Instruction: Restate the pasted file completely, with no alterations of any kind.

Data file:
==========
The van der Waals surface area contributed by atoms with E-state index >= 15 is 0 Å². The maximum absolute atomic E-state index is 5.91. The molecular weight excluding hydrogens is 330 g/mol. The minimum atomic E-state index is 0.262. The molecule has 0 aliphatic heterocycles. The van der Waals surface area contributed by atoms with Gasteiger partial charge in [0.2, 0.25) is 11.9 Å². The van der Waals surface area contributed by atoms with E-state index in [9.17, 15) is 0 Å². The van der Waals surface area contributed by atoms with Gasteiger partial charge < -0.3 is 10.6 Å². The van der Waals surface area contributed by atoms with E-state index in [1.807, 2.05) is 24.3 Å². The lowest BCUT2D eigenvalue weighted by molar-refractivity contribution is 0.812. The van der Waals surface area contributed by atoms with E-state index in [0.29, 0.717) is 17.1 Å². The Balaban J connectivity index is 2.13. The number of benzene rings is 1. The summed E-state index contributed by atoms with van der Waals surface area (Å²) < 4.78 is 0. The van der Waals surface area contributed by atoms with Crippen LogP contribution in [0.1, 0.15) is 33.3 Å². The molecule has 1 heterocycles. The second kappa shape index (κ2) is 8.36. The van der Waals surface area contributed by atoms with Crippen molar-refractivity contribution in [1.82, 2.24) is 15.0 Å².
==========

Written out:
The van der Waals surface area contributed by atoms with E-state index >= 15 is 0 Å². The maximum absolute atomic E-state index is 5.91. The molecular weight excluding hydrogens is 330 g/mol. The minimum atomic E-state index is 0.262. The molecule has 0 aliphatic heterocycles. The van der Waals surface area contributed by atoms with Gasteiger partial charge in [0.2, 0.25) is 11.9 Å². The van der Waals surface area contributed by atoms with E-state index in [9.17, 15) is 0 Å². The van der Waals surface area contributed by atoms with Gasteiger partial charge < -0.3 is 10.6 Å². The van der Waals surface area contributed by atoms with E-state index in [1.807, 2.05) is 24.3 Å². The lowest BCUT2D eigenvalue weighted by molar-refractivity contribution is 0.812. The van der Waals surface area contributed by atoms with E-state index in [0.29, 0.717) is 17.1 Å². The Balaban J connectivity index is 2.13. The number of benzene rings is 1. The summed E-state index contributed by atoms with van der Waals surface area (Å²) < 4.78 is 0. The van der Waals surface area contributed by atoms with Crippen LogP contribution in [0.1, 0.15) is 33.3 Å². The molecule has 1 heterocycles. The second kappa shape index (κ2) is 8.36. The van der Waals surface area contributed by atoms with Crippen molar-refractivity contribution in [1.82, 2.24) is 15.0 Å².